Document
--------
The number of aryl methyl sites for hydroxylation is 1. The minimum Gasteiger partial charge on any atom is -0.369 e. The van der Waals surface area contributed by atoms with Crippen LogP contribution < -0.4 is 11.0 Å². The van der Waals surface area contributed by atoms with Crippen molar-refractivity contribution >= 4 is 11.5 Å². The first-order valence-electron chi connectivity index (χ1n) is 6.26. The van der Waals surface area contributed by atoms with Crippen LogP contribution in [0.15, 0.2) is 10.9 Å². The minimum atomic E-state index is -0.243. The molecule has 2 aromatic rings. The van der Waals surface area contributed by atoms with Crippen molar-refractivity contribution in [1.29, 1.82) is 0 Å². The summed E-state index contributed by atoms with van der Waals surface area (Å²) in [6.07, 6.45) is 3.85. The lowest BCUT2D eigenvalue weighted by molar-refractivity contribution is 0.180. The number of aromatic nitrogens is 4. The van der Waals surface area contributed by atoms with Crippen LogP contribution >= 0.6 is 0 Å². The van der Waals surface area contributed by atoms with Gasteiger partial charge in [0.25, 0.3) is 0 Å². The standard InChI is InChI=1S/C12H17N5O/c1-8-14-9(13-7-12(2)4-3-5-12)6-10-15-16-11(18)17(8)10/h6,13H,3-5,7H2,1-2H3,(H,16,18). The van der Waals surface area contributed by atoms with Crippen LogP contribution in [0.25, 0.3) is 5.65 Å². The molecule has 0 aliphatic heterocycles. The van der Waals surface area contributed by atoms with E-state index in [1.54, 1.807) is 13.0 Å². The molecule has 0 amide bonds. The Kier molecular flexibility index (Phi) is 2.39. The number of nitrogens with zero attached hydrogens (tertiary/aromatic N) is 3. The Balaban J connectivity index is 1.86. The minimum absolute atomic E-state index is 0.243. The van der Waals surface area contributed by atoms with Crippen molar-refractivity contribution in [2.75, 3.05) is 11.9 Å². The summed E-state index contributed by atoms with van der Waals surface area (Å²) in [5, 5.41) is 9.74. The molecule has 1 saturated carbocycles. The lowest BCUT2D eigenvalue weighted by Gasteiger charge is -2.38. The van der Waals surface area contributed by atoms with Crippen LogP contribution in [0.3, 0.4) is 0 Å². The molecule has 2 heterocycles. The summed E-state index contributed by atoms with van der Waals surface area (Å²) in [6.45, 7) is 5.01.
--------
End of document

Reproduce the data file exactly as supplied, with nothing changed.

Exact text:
The number of aryl methyl sites for hydroxylation is 1. The minimum Gasteiger partial charge on any atom is -0.369 e. The van der Waals surface area contributed by atoms with Crippen LogP contribution < -0.4 is 11.0 Å². The van der Waals surface area contributed by atoms with Crippen molar-refractivity contribution >= 4 is 11.5 Å². The first-order valence-electron chi connectivity index (χ1n) is 6.26. The van der Waals surface area contributed by atoms with Crippen LogP contribution in [0.15, 0.2) is 10.9 Å². The minimum atomic E-state index is -0.243. The molecule has 2 aromatic rings. The van der Waals surface area contributed by atoms with Crippen molar-refractivity contribution in [1.29, 1.82) is 0 Å². The summed E-state index contributed by atoms with van der Waals surface area (Å²) in [6.07, 6.45) is 3.85. The lowest BCUT2D eigenvalue weighted by molar-refractivity contribution is 0.180. The number of aromatic nitrogens is 4. The van der Waals surface area contributed by atoms with Crippen LogP contribution >= 0.6 is 0 Å². The van der Waals surface area contributed by atoms with Gasteiger partial charge in [0.25, 0.3) is 0 Å². The standard InChI is InChI=1S/C12H17N5O/c1-8-14-9(13-7-12(2)4-3-5-12)6-10-15-16-11(18)17(8)10/h6,13H,3-5,7H2,1-2H3,(H,16,18). The van der Waals surface area contributed by atoms with Crippen LogP contribution in [0.25, 0.3) is 5.65 Å². The molecule has 0 aliphatic heterocycles. The van der Waals surface area contributed by atoms with E-state index in [1.54, 1.807) is 13.0 Å². The molecule has 0 amide bonds. The Kier molecular flexibility index (Phi) is 2.39. The number of nitrogens with zero attached hydrogens (tertiary/aromatic N) is 3. The Balaban J connectivity index is 1.86. The minimum absolute atomic E-state index is 0.243. The van der Waals surface area contributed by atoms with Crippen molar-refractivity contribution in [2.75, 3.05) is 11.9 Å². The summed E-state index contributed by atoms with van der Waals surface area (Å²) in [5, 5.41) is 9.74. The molecule has 1 saturated carbocycles. The lowest BCUT2D eigenvalue weighted by Gasteiger charge is -2.38. The van der Waals surface area contributed by atoms with Crippen LogP contribution in [0.3, 0.4) is 0 Å². The molecule has 2 heterocycles. The summed E-state index contributed by atoms with van der Waals surface area (Å²) in [6.45, 7) is 5.01.